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Discussion Starter · #1 ·
What do yall think is the best direction to place your swarm traps? I place mine pointing away from the prevailing wind. And, how far out from your hives? One friend places his right beside his hives, and has always caught bees. Other sources say to place them 750 ft to 1000 ft away from your hives.
 

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I'd opt for the distance further from the bees. I've had them at various heights and different directions. All of them, at one point or another, have caught swarms. The more I hang swarm traps, the less I think I know.

Best analogy is like fishing. Some days you catch them, some days you don't. But you still keep putting the bait out there.

Grant
Jackson, MO
 

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You will get many opinions on this. I put out 3 last year. High/Medium/Low to the ground. Used a Deep, medium, and a nuc. All faced southeast. 2 got sun first thing in the morning, one not unitl 10ish. All 3 were miles away from my yards. I put them in places I saw bees working hard looking to catch ferals. I didn't do my set ups as a test. It's what I had and a good place to set them. I caught swarms in all. I don't think it so much the placement as it is the bait. If they are baited good you will catch a swarm.

For now on. I will put them at 6' and lower. The high one was a pain.
 

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Drawn Comb and lgo.

I use 1-2 frames of drawn comb (Older Darker the Better) per trap. If you want to put out multiple traps and don't have much comb to spare, cut the comb in sections and attach with rubberbands. Then I put a drop or 2 of lgo on the comb, the top of a frame and the entrance. Repeat drops every 3-4 weeks. Never had to repeat drops.

Here is one from last year. This comb was fresh comb. Maybe 4-5 week old drawn comb I took from another hive that I used rubberbands to attach. Swarm moved right in.


 

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Discussion Starter · #7 ·
I have a small problem, in that I have the paper mache traps from Mann Lake. I hang these on the side of tree trunks, with wire, so I cannot just put a frame of comb in them. I do have some wild comb, that I can put in them, but have not figured out a good way to do it. I am thinking a small wooden frame, of some sort. I have the pheromone lure and LGO. yesterday, I put the LGO in a trap that is still out from last year. I took 6 or 8 Q-tips, and dipped them in the LGO, and just threw them through the hole, plus a put a few drops on the outside of the trap, around the entrance hole.
 

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Chick,

I've not used the paper mache traps but I saw a post where some one had used plywood as a bottom of the trap. They then turned the trap upside down and it became the roof. Connect an "L" bracket on the roof and with a hook of some sort, hang the trap from a your prefered location. You could put a screw or nail in the tree if there's not a branch to hang it from.

I personally use homemade 5 frame nucs as traps as well as carboard nucs. The carboard nucs work well as long as you have a level, stable platform the preferably under cover. I prefer the homemade nucs though. They work the best everywhere else and you can use them to overwinter nucs as well. When I place the traps I merely make sure they are bated with a frame of old comb, lgo and are in the shade +80% of the time. I also make sure to full the remainder of the nuc with undrawn frames to ensure they have a good place to build if I don't check it for a couple of weeks.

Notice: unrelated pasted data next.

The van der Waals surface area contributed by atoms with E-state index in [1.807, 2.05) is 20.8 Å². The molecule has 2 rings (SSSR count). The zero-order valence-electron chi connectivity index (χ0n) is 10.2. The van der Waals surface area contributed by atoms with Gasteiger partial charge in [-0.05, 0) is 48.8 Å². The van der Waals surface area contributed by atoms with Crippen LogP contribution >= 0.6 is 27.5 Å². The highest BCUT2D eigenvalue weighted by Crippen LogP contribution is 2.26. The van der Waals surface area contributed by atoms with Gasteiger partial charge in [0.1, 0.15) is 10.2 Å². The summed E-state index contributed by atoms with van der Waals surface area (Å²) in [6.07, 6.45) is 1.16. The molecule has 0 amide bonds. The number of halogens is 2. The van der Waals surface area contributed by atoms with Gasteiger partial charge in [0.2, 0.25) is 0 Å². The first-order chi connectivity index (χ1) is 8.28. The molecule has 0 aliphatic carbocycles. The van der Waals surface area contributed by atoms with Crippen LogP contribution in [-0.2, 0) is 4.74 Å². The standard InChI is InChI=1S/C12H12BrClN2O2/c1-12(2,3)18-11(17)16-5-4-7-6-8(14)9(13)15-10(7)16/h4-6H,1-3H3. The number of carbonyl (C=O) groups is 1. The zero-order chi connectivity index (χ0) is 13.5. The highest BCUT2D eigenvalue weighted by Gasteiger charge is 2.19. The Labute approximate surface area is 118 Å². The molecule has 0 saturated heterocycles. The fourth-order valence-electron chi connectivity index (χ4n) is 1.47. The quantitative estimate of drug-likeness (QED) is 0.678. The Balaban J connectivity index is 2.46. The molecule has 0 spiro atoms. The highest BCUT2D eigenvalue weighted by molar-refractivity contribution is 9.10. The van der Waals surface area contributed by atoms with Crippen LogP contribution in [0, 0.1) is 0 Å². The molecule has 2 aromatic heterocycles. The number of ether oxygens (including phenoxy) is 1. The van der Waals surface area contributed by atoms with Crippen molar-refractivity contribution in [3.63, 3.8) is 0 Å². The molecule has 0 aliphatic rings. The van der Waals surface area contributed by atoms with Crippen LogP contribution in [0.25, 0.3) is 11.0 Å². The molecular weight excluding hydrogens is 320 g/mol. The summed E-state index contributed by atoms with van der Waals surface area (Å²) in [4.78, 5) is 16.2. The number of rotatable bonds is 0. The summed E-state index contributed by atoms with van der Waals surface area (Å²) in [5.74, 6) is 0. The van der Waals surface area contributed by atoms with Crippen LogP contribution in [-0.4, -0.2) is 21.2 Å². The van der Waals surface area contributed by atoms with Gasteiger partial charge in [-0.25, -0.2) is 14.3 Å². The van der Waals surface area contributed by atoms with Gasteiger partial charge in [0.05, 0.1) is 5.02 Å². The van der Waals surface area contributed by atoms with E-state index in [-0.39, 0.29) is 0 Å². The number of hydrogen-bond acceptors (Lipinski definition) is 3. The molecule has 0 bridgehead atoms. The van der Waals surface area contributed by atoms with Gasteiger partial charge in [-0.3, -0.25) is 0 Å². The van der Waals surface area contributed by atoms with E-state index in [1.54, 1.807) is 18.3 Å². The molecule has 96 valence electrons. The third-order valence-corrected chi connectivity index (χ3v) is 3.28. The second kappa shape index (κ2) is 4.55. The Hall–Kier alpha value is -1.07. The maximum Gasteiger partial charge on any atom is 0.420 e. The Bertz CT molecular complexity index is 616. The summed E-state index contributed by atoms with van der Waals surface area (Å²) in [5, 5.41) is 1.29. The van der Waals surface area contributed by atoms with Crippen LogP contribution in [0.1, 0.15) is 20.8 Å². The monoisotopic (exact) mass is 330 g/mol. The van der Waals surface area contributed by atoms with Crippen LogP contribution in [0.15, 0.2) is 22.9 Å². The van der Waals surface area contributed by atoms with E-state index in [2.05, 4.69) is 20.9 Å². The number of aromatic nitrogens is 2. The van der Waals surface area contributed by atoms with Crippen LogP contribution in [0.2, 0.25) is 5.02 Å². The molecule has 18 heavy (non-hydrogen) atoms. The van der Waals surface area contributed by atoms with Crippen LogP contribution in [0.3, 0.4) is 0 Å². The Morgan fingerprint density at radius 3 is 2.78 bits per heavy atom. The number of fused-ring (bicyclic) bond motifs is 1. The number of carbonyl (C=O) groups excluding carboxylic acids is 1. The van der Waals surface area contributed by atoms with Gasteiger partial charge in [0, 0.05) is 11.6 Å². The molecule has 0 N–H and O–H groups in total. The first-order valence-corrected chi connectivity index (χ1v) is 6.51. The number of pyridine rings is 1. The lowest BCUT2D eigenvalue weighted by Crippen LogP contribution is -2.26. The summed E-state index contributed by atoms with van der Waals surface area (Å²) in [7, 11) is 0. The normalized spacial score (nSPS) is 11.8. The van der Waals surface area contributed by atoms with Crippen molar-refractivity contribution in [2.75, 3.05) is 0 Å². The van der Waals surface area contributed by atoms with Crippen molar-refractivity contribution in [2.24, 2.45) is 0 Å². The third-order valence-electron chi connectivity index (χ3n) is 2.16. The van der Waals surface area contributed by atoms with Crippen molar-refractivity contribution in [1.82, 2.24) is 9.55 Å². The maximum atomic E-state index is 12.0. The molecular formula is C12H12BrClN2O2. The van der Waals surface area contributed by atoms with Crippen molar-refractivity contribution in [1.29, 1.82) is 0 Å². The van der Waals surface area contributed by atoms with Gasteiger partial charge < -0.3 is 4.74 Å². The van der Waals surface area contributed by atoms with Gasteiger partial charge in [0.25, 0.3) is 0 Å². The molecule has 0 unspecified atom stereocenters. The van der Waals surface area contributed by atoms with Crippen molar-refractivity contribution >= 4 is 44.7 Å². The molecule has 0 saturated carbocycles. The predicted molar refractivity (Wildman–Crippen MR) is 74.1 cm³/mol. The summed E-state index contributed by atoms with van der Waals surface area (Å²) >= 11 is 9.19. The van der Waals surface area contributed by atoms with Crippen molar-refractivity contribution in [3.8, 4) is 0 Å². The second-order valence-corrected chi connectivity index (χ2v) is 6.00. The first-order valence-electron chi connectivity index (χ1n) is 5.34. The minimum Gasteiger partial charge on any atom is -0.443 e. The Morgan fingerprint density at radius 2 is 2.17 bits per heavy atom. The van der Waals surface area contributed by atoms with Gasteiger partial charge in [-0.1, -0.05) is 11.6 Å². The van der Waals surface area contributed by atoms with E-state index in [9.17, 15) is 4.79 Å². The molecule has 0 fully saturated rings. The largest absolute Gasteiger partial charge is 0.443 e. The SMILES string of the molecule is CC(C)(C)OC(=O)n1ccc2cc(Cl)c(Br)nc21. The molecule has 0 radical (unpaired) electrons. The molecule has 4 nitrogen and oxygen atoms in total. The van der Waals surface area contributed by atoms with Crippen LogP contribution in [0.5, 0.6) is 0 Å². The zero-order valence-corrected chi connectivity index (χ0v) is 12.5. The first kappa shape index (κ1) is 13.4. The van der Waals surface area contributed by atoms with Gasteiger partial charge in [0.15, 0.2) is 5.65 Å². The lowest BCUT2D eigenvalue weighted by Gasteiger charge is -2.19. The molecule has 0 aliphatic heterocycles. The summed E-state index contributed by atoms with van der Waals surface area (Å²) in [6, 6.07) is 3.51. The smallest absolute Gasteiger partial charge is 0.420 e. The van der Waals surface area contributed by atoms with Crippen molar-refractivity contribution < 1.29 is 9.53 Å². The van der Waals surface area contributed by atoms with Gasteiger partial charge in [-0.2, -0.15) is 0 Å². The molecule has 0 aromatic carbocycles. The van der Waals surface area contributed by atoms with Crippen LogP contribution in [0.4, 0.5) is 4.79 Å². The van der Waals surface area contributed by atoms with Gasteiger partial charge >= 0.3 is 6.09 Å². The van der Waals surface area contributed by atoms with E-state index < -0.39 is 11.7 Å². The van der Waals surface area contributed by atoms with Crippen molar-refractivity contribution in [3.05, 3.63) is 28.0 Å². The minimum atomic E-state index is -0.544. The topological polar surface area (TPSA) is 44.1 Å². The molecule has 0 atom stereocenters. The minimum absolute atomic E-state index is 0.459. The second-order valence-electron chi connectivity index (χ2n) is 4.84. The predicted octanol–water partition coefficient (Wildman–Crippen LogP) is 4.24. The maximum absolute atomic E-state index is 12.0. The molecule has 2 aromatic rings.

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If there are 10 production colonies kept in one location, how many swarm traps could a person put out to catch potential swarms? In other words, would a certain number of swarm traps be put to 'cover' the potential swarms from 10 hives?

Would the swarm traps be put together in one spot or spread out equal distance 1/4 or so mile away from the apiary?

I'm planning to put out 15 swarm traps this year and wondering how to make the most of the equipment I've set aside for this test. I'm already on board with box volume, scents, and using old comb and empty frames.

I just need to understand swarm trap density now.
 

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Hey Doc,

That would be a hard question to answer, because most beekeepers try to manage their hives to prevent swarming.

The traps are more to catch the misfortune of others, & feral bees from the crowded bee trees. I think thats why spreading them around helps.
 

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I melted some old wax into the paper mache trap, added a little lemongrass oil and it catches a couple every year. I braced a piece of plywood 7' up a tree in my driveway. then attached the paper trap w/ lid on top, under the "plywood table"(keeps the rain out and gives me a place to attach it). That way I can ck it every time I drive by!!! Personally I wont "buy" another trap. there is to much out there that works just as good.
-beat up old deeps/supers
-wax covered cardboard produce boxes
-buckets
-plywood
-tin
I put other traps on my hunting tree stands w/ a strap about 6' up a tree. That way I drive up to it on my 4 wheeler, stand on the seat and grap the swarm if I'm lucky. Keep and eye on them often. If you see scouts flying into your traps be ready the next nice day you may get lucky!
Good luck trapping!
 
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